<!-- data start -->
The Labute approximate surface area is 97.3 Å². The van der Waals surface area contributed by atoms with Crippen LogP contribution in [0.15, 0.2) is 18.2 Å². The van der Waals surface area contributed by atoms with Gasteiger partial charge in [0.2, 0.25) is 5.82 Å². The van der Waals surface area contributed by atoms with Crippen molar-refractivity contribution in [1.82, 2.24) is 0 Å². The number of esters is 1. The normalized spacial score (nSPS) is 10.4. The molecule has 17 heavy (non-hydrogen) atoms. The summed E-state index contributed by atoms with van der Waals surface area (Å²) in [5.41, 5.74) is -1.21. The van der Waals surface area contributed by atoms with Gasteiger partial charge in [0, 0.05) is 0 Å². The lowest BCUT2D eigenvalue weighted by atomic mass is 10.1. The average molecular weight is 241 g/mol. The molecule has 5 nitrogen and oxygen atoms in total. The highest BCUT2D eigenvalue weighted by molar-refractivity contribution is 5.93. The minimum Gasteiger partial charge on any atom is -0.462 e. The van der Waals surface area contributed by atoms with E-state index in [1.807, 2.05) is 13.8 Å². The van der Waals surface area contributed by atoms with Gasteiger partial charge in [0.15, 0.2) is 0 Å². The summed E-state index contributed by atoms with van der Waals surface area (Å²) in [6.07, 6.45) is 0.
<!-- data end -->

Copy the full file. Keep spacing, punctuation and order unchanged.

The Labute approximate surface area is 97.3 Å². The van der Waals surface area contributed by atoms with Crippen LogP contribution in [0.15, 0.2) is 18.2 Å². The van der Waals surface area contributed by atoms with Gasteiger partial charge in [0.2, 0.25) is 5.82 Å². The van der Waals surface area contributed by atoms with Crippen molar-refractivity contribution in [1.82, 2.24) is 0 Å². The number of esters is 1. The normalized spacial score (nSPS) is 10.4. The molecule has 17 heavy (non-hydrogen) atoms. The summed E-state index contributed by atoms with van der Waals surface area (Å²) in [5.41, 5.74) is -1.21. The van der Waals surface area contributed by atoms with Gasteiger partial charge in [0, 0.05) is 0 Å². The lowest BCUT2D eigenvalue weighted by atomic mass is 10.1. The average molecular weight is 241 g/mol. The molecule has 5 nitrogen and oxygen atoms in total. The highest BCUT2D eigenvalue weighted by molar-refractivity contribution is 5.93. The minimum Gasteiger partial charge on any atom is -0.462 e. The van der Waals surface area contributed by atoms with E-state index in [1.807, 2.05) is 13.8 Å². The van der Waals surface area contributed by atoms with Gasteiger partial charge in [0.15, 0.2) is 0 Å². The summed E-state index contributed by atoms with van der Waals surface area (Å²) in [6.07, 6.45) is 0.